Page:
Hermann Langbein (18 May 1912 in Vienna, Austria – 24 October 1995 in Vienna, Austria) was an Austrian who fought in the Spanish Civil War with the International Brigades for the Spanish Republicans against the Nationalists under Francisco Franco. He was interned in France after the end of the Spanish Civil War, and then sent to German concentration camps after the fall of France in 1940.
Over the next few years he was imprisoned in several different camps (Dachau, Auschwitz and others). Interned in Auschwitz in 1942, Langbein was classified as a non-Jewish political prisoner and he was assigned as clerk to the SS-physician, which gave him access to documentation and first-hand knowledge about the medical mistreatment, torture and killings of other camp prisoners. Langbein later used his knowledge to help establish the Auschwitz Committee and trials. Langbein testified in the Auschwitz trials himself. His prisoner number in the camp was 60.355. He was among the leadership of the International Resistance groups in the camps he was held in. After 1945 he was General Secretary of the International Auschwitz Committee, and later Secretary of the "Comité International des Camps".
Initially, Langbein was a full-time work at the CPA and a member of the Party Central Committee. He was involved in the construction of party schools and published his 1947 written-down camp experiences from Auschwitz and other camps under the title The Fittest in 1949 from his own publishing house. In the early 1950s Langbein failed to be re-elected to the Central Committee. After conflicts with the party, Langbein moved to Budapest, where he edited German-language radio broadcasts in Hungarian broadcasting. He returned to Austria in 1954 with his wife and daughter, . Langbein was co-founder of the International Auschwitz Committee (IAC) in 1954, and became its first secretary general. From 1955 to the early 1960s Langbein was secretary of the Austrian Camp Community Auschwitz. In these functions, Langbein brought the concentration camp crimes to public notice and fought for compensation for former concentration camp victims. He was excluded from KPÖ in 1958 when he started—in the wake of the Hungarian Uprising of 1956—to challenge Stalinism. Alienated from KPO, Langbein 1960 was relieved of his post as general secretary of the IAC and excluded the following year also from its management. In 1963 Langbein was Secretary of the "Comité International des Camps". On October 18, 1961, the West German Radio broadcast a three-hour feature about Auschwitz conceived by Langbein and HG Adler: Topography of an extermination camp.  In the mid-1960s, langbeinn, along with Fritz Bauer, played an essential part in bringing about the Frankfurt Auschwitz trials and he appeared there as a witness. He then worked as a writer and journalist. Langbein 1967, was awarded by Yad Vashem as Righteous Among the Nations. From 1989 to 1995 he organized together with Johannes Schwantner the seminar "ideology and reality of National Socialism" for Educators. Since 1996, the conference in Memoriam Hermann Langbein called "Hermann Langbein Symposium", it takes place every year in Linz. Moreover, Langbein belonged to the Museum Council of the Auschwitz-Birkenau and worked on the redesign of the exhibition. The author and writer Kurt Langbein is his son.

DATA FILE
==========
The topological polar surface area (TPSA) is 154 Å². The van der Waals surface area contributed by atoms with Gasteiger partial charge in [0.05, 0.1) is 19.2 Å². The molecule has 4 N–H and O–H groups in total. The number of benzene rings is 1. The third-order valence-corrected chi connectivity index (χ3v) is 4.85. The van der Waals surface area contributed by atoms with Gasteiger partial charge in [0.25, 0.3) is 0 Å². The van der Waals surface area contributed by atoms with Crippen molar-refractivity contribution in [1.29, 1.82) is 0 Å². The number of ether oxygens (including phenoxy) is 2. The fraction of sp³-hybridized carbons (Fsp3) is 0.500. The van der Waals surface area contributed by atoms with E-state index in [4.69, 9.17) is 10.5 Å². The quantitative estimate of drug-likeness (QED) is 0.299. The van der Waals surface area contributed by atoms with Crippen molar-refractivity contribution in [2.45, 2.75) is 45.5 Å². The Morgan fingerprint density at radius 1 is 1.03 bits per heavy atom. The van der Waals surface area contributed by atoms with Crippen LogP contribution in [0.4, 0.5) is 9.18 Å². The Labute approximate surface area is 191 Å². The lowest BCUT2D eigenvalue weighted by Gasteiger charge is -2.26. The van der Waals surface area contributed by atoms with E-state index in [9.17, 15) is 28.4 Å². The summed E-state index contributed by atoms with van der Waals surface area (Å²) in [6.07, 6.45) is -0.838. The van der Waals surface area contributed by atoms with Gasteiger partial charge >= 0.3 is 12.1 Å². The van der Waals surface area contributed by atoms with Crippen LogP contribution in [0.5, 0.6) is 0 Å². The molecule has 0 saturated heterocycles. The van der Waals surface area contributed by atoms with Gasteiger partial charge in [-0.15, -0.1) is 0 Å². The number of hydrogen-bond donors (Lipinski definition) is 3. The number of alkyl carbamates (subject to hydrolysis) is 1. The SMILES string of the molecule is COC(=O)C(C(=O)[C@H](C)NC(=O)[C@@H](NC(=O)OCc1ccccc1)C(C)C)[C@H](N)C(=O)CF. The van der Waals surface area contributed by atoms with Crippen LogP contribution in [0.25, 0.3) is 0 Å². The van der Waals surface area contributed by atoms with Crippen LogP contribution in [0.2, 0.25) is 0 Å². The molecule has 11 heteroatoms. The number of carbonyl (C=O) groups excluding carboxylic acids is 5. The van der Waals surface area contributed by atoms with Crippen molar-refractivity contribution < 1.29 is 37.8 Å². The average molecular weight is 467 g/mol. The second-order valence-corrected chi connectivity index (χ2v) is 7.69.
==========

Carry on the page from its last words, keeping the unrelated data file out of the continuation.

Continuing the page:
He wrote several books about his experiences in the camps. The most important and influential is:
- People in Auschwitz. Tranlated by Henry Friedlander. University of North Carolina Press, 2003, ISBN 0-8078-2816-5.
- (taken from wikipedia.de entry)